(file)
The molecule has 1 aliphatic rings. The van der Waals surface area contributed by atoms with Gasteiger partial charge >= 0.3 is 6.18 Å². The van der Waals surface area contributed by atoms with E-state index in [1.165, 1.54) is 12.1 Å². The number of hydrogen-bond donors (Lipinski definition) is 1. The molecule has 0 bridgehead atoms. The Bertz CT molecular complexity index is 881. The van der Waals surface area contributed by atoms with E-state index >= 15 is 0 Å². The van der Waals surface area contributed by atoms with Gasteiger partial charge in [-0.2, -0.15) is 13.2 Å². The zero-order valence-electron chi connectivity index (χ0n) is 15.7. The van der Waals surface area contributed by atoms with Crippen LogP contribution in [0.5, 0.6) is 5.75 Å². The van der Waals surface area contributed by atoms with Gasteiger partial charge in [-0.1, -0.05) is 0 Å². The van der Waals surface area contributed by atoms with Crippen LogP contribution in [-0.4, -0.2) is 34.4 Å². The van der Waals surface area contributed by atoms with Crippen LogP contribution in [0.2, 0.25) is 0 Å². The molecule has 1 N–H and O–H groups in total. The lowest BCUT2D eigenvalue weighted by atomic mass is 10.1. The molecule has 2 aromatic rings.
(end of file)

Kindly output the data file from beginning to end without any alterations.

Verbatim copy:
The molecule has 1 aliphatic rings. The van der Waals surface area contributed by atoms with Gasteiger partial charge >= 0.3 is 6.18 Å². The van der Waals surface area contributed by atoms with E-state index in [1.165, 1.54) is 12.1 Å². The number of hydrogen-bond donors (Lipinski definition) is 1. The molecule has 0 bridgehead atoms. The Bertz CT molecular complexity index is 881. The van der Waals surface area contributed by atoms with E-state index >= 15 is 0 Å². The van der Waals surface area contributed by atoms with Gasteiger partial charge in [-0.2, -0.15) is 13.2 Å². The zero-order valence-electron chi connectivity index (χ0n) is 15.7. The van der Waals surface area contributed by atoms with Crippen LogP contribution in [0.5, 0.6) is 5.75 Å². The van der Waals surface area contributed by atoms with Gasteiger partial charge in [-0.1, -0.05) is 0 Å². The van der Waals surface area contributed by atoms with Crippen LogP contribution in [-0.4, -0.2) is 34.4 Å². The van der Waals surface area contributed by atoms with Crippen LogP contribution in [0.2, 0.25) is 0 Å². The molecule has 1 N–H and O–H groups in total. The lowest BCUT2D eigenvalue weighted by atomic mass is 10.1. The molecule has 2 aromatic rings.